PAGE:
My company offers many bonuses for safety, fuel economy, on time delivery, christmas bonus, all of December staying out bonus. i get other incentives and bonuses when compared to other drivers on my fleet managers board, about 100 drivers. We have a match 401k, and health benefits whose premiums are cut in half after the first year. this is a driver retention incentive. We have state of the art terminals including indoor basketball courts, 24 hour gyms, hotel like "bunk rooms", pool tables, spas for hair nails massages and facials including a steam shower, a movie theater, and serious discounts on Prime own hotels and a casino. Our terminal even has short term storage lockers, dog kennels and pet washes as well as long term parking. A 24 hour cook to order cafe, a mail room with boxes to rent and a huge store where i can buy Nikes, undies, tools, and much more.

Most drivers want a decent cpm, home time more than 4 days per month (typical OTR), and more regional routes that let you get home more often. Of course the other things you mentioned, paid vacation, holiday pay, christmas bonus. Many drivers love their OTR company but when issues at home strike, they need to go elsewhere to be home.

And the things you mentioned in your first post about all the negativity...most of that i never deal with. The large companies have newer equipment they maintain and we shutdown in bad weather and no one questions us.

Most of the negative stuff you see online is a bunch of sour grapes from people who tried and failed as drivers.

Look up my company, Prime, and almost every negative comment or review is from a newbie who thought he could lease a truck and start an LLC and failed due to lack of knowledge.

It has been suggested you drive first because it is like me saying..."Hey...i want to open a neurology practice, and since my brother is a surgeon i know what i am doing. Would you be my first patient? I cant wait to cut open a skull ad operate."

i posted all about Prime to give you an idea what you would be up against. if someone like yoi said "come work for me" i wouldnt leave what i have. And honestly, you wont be able to insure new drivers.

Ill answer any questions you have to the best of my ability.

Posted:  3 years, 4 months ago

View Topic:

Newbie wants to start a trucking firm.

True dat. I have no idea why people try to make money with airplanes.

I understand anything transportation is a commodity, so margins will be very thin and have to come with volume. I have calculated my share of Revenue Seat Miles and Passenger Seat Miles.

I am just trying to get a reasonable idea of expected expenses and revenue.

Thanks!

Chris

Just like aviation... If you want to make a small fortune in trucking, start out with a large fortune... src="https://cdn.truckingtruth.com/smileys/undefined" class="smileyImage" /> rofl-2.gif

Posted:  3 years, 4 months ago

View Topic:

Newbie wants to start a trucking firm.

OK, fair enough. What I meant by "I get trucking" is that I have worked in the transportation industry. I suppose I was premature in saying that as you would be if you said you "get aviation", fair reply on your part. Truly, I am simply seeking wisdom from experienced operators who have had to manage their own P&L... maybe that isn't you.

Here are a few questions:

1) How many miles does the "average" driver drive weekly/annually? What percentage of your annual miles are dead head miles?

2) What are the best load boards to get started? I know the brokers take a large cut, but where do you start?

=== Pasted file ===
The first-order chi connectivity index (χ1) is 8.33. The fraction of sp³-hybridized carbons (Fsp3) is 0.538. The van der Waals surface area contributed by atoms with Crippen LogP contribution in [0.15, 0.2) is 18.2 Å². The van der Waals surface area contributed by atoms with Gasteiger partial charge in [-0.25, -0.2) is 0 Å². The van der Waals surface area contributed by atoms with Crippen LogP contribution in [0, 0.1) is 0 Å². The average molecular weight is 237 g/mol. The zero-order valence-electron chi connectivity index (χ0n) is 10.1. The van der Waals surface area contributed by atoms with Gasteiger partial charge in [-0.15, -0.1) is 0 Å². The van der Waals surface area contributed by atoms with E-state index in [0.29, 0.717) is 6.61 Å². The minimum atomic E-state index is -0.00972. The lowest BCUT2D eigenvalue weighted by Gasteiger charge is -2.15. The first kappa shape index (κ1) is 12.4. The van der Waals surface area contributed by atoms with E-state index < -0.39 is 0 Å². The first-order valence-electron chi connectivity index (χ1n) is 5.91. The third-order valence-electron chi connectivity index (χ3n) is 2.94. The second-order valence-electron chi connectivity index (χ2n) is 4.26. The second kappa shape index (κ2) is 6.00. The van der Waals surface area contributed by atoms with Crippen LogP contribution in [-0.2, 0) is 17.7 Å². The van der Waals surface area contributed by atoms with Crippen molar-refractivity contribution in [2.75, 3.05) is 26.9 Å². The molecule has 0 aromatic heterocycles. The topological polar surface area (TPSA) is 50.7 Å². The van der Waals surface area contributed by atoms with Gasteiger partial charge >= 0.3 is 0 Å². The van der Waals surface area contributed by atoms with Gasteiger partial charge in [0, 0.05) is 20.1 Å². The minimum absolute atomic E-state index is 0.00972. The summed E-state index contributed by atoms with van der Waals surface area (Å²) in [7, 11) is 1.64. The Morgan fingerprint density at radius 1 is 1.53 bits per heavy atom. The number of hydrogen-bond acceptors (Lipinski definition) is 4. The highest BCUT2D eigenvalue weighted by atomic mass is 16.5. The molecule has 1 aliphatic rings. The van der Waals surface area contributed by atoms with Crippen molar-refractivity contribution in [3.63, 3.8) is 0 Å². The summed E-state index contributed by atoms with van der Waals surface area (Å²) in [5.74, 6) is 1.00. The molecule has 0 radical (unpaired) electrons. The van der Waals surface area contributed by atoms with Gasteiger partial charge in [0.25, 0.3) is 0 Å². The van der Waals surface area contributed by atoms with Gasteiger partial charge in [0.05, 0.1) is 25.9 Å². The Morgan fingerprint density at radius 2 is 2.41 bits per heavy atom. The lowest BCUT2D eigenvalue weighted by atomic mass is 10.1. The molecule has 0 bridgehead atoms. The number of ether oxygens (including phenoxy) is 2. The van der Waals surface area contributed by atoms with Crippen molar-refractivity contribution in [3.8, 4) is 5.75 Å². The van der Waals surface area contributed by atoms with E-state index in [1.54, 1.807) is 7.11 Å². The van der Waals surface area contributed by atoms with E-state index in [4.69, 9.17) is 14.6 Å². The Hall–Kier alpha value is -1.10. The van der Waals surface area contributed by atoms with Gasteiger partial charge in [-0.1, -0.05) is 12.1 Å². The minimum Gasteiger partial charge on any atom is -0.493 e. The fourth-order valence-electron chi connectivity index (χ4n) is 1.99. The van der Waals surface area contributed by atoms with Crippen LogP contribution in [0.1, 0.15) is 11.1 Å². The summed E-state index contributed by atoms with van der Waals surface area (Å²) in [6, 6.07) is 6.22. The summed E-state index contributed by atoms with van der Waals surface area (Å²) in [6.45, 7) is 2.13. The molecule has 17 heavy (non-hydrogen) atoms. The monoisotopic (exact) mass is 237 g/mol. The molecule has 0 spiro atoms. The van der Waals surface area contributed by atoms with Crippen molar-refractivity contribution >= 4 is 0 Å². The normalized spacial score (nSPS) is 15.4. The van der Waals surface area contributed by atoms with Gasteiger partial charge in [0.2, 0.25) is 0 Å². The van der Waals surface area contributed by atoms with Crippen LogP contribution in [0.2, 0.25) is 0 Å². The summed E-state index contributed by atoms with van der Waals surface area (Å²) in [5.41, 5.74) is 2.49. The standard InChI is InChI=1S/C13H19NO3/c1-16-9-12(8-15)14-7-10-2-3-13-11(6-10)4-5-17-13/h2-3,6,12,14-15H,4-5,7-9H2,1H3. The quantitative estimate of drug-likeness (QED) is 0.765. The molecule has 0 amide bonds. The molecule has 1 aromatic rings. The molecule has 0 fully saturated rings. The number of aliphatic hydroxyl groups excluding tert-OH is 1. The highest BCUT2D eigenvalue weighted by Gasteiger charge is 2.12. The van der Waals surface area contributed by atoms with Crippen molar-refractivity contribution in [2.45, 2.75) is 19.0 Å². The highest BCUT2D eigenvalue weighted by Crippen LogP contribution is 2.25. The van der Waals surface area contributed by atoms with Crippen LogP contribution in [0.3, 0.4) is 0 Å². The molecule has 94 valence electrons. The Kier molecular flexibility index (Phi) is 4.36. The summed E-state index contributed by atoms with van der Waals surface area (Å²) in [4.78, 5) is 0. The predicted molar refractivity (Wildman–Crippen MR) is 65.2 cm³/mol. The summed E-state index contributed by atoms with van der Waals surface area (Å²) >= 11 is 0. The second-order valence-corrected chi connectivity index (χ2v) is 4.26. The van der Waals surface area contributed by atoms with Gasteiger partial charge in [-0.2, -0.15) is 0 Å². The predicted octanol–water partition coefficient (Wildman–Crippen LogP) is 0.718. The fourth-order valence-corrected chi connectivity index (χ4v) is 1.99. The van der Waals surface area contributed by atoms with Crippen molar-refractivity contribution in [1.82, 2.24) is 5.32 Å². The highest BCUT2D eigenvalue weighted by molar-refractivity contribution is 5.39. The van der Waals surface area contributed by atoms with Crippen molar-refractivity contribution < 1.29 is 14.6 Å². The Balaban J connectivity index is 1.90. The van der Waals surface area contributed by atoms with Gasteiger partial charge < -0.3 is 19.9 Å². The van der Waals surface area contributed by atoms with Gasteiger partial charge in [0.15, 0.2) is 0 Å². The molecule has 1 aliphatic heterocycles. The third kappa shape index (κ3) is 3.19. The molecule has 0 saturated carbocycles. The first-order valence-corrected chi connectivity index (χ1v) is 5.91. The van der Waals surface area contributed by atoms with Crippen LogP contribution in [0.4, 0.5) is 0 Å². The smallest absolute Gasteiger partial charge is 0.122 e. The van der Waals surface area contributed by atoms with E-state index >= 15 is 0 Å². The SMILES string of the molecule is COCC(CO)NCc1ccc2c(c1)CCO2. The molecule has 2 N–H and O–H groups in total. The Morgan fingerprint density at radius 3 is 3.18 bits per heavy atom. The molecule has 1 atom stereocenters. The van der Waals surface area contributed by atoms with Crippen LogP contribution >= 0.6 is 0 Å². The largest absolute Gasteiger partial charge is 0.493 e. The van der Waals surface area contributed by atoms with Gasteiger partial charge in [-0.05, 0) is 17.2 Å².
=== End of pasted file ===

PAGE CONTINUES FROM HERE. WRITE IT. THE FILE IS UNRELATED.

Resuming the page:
3) As a driver, what are the most important things a company can offer (i.e. health and life benefits, 401K ,profit sharing, fixed schedule, pay per mile, paid time off)?

Thanks in advance.

Chris

How is it that you “get trucking?”

(Scratches head...)

Yet you came in here asking for knowledge?

I don’t think you have a clue about this business other than what you have read on the inter web.

This link can serve as your first reality check: Becoming A Truck Driver: The Raw Truth About Truck Driving

So if you want to cut-your-teeth and become an entry level driver, that we can help you with. Otherwise...defer to Old School’s suggestion.

Posted:  3 years, 4 months ago

View Topic:

Pop quiz mostly for newbies

As a utter newbie, is the black charing above the tire a problem?? Perhaps indicative of a break fire or excessive brake dust?

Posted:  3 years, 4 months ago

View Topic:

Newbie wants to start a trucking firm.

Hello everyone.

First, I am really happy to have found this site. My friend and I are contemplating starting a small trucking firm out of Atlanta, GA, with the idea of slowly growing it. I have a basic idea of what is involved, but I know there is much more for us to learn before taking the leap.

I have a background in Aviation (was a regional jet pilot for a few years) and I am AMAZED how much truckers and regional airline pilots have in common (duty times, ******* management, inept or idiotic dispatchers and crew schedulers, equipment issues, delays, only paid for block time (or miles driven), being pushed to fly in bad weather with broken aircraft, lack of home time, contracts, lies, time away from family, etc., etc., etc.) So, I get the "negatives" of trucking and I am hoping to do something "better" for both driver and company.

My last career was one of financial management (financial sales) which I HATED, but it did give me a decent ability to work with financial statements, projections, inflation, both variable and fixed costs, depreciation, etc. We have some cash available to buy a rig or two (depending if we go new or used) So, I think my partner and I have the core tools and knowledge to do something positive in trucking. What we need now is knowledge and wisdom from all of you to get going.

With your collective permission, would it be ok if I posted a series of questions and drew from your experience and knowledge?

Thanks so much in advance.

Chris